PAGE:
The 2016 Buick Enclave isn't exactly light on its feet. The V6 engine provides decent performance but lacks authoritative punch during passing maneuvers. In addition, the automatic transmission can be slow to react when a quick downshift is needed, though the gearchanges are generally smooth. Overall, performance is adequate but falls short of segment leaders.
The Enclave is an excellent highway cruiser thanks to its impressively smooth ride and low levels of wind and road noise. But with its turning circle of over 40 feet, U-turns are difficult and maneuvering in tight parking lots will have you calling for the harbor pilot. The Enclave certainly isn't as unwieldy as full-size body-on-frame SUVs like the Lincoln Navigator, but smaller vehicles like the Acura MDX feel sportier and more maneuverable.
The interior of a Buick Enclave isn't quite as rich as those found in some premium competitors, but most surfaces are still attractive and of good quality. We particularly like the padded vinyl trim on the dashboard -- thanks to contrast stitching, it looks like real leather and contributes to the Buick's classy character.
The climate controls are operated by three easy-to-use knobs, though the buttons interspersed with them are very small. Every Enclave features Buick's IntelliLink 6.5-inch touchscreen infotainment system, which provides smartphone integration for Internet radio and other apps. It features a clean layout and an intuitive menu structure, though learning one's way around the system can take a while. The screen itself is mounted low in the driver's sight line and requires a longer glance away from the road than we'd like. In addition, the system is sometimes slow to respond to touch inputs (and occasionally misses them entirely), making the interface a bit frustrating.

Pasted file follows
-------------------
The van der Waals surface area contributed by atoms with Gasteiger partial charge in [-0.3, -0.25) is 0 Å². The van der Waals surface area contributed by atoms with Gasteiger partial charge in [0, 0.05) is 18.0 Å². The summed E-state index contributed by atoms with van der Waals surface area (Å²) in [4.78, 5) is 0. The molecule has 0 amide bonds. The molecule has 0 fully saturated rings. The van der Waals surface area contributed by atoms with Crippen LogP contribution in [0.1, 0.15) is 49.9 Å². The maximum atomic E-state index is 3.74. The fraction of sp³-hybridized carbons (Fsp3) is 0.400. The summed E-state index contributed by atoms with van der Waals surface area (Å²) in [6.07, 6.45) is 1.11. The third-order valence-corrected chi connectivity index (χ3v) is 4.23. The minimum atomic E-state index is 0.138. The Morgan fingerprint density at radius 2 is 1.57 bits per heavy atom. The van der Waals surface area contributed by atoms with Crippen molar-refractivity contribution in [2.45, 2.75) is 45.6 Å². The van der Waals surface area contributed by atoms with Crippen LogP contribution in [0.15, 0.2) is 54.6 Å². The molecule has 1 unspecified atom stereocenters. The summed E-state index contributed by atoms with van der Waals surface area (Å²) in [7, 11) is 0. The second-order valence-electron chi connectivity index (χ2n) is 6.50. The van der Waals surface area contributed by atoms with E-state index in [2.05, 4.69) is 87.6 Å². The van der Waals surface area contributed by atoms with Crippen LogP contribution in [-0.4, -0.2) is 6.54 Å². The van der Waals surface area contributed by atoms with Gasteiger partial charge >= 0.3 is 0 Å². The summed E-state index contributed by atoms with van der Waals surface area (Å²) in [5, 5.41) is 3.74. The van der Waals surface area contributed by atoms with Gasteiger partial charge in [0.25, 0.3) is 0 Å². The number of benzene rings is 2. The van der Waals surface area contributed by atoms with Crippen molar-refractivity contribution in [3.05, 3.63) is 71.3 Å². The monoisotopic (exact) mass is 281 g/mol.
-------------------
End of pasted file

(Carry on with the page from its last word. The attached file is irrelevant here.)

The Enclave is unusual in that it offers seating for eight with usable luggage space.
In terms of versatility, the Enclave is one of the most spacious crossovers available for both people and cargo. Front-row passengers will enjoy abundant head- and legroom, as will most second-row occupants. But those middle-row seat cushions are mounted a bit low, which impacts comfort for adults. Sliding the second-row seats all the way back helps alleviate this issue, but doing so effectively kills third-row legroom.
The third row is actually roomy enough for adults to fit in comfortably (as long as second-row occupants are kind enough not to slide their seats all the way back), though it's best for those of smaller stature or children. This is especially true if you want to fit three across. Rearward visibility is almost nonexistent when you have a full crew aboard.
When it comes to cargo space, the Enclave is definitely a leader in its class. Even with the third-row seats in place, it can carry more luggage than most rivals. Space is abundant when lowering either the second or third row, as the Enclave offers more cargo space than any crossover apart from its Chevrolet and GMC siblings.
edmunds expert review process
This review was written by a member of Edmunds' editorial team of expert car reviewers. Our team drives every car you can buy. We put the vehicles through rigorous testing, evaluating how they drive and comparing them in detail to their competitors.
We're also regular people like you, so we pay attention to all the different ways people use their cars every day. We want to know if there's enough room for our families and our weekend gear and whether or not our favorite drink fits in the cupholder. Our editors want to help you make the best decision on a car that fits your life.